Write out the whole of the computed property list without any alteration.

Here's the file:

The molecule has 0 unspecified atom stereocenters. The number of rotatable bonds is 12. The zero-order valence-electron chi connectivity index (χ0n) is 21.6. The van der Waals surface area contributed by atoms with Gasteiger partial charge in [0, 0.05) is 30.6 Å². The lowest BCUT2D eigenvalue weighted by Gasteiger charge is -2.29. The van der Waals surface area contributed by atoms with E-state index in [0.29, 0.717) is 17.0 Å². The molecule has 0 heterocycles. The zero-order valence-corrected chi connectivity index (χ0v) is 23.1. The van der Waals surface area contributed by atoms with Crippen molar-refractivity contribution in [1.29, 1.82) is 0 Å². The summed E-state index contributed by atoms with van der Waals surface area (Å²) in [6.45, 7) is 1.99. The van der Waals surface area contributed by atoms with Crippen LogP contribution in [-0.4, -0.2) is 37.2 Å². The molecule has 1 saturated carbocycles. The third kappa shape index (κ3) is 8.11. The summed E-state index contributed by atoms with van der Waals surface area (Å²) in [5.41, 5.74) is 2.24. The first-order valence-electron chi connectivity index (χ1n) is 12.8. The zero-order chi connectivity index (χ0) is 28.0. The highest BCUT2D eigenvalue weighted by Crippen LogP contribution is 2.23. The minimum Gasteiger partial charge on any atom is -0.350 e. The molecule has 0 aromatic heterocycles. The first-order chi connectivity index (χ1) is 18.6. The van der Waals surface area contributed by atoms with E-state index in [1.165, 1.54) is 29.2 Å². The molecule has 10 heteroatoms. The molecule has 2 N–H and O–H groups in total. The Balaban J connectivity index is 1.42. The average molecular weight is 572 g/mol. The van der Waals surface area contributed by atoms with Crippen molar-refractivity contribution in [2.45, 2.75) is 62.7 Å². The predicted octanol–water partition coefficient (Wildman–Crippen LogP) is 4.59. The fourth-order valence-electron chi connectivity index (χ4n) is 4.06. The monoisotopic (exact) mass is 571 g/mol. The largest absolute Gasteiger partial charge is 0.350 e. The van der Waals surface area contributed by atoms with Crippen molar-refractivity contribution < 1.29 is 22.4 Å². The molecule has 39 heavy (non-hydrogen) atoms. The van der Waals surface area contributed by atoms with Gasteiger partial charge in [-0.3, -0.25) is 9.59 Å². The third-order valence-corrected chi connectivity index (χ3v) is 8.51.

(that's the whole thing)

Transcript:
The molecule has 0 unspecified atom stereocenters. The number of rotatable bonds is 12. The zero-order valence-electron chi connectivity index (χ0n) is 21.6. The van der Waals surface area contributed by atoms with Gasteiger partial charge in [0, 0.05) is 30.6 Å². The lowest BCUT2D eigenvalue weighted by Gasteiger charge is -2.29. The van der Waals surface area contributed by atoms with E-state index in [0.29, 0.717) is 17.0 Å². The molecule has 0 heterocycles. The zero-order valence-corrected chi connectivity index (χ0v) is 23.1. The van der Waals surface area contributed by atoms with Crippen molar-refractivity contribution in [1.29, 1.82) is 0 Å². The summed E-state index contributed by atoms with van der Waals surface area (Å²) in [6.45, 7) is 1.99. The van der Waals surface area contributed by atoms with Crippen LogP contribution in [-0.4, -0.2) is 37.2 Å². The molecule has 1 saturated carbocycles. The third kappa shape index (κ3) is 8.11. The summed E-state index contributed by atoms with van der Waals surface area (Å²) in [5.41, 5.74) is 2.24. The first-order valence-electron chi connectivity index (χ1n) is 12.8. The zero-order chi connectivity index (χ0) is 28.0. The highest BCUT2D eigenvalue weighted by Crippen LogP contribution is 2.23. The minimum Gasteiger partial charge on any atom is -0.350 e. The molecule has 0 aromatic heterocycles. The first-order chi connectivity index (χ1) is 18.6. The van der Waals surface area contributed by atoms with E-state index in [1.165, 1.54) is 29.2 Å². The molecule has 10 heteroatoms. The molecule has 2 N–H and O–H groups in total. The Balaban J connectivity index is 1.42. The average molecular weight is 572 g/mol. The van der Waals surface area contributed by atoms with Crippen molar-refractivity contribution in [2.45, 2.75) is 62.7 Å². The predicted octanol–water partition coefficient (Wildman–Crippen LogP) is 4.59. The fourth-order valence-electron chi connectivity index (χ4n) is 4.06. The monoisotopic (exact) mass is 571 g/mol. The largest absolute Gasteiger partial charge is 0.350 e. The van der Waals surface area contributed by atoms with Crippen molar-refractivity contribution < 1.29 is 22.4 Å². The molecule has 39 heavy (non-hydrogen) atoms. The van der Waals surface area contributed by atoms with Gasteiger partial charge in [-0.3, -0.25) is 9.59 Å². The third-order valence-corrected chi connectivity index (χ3v) is 8.51.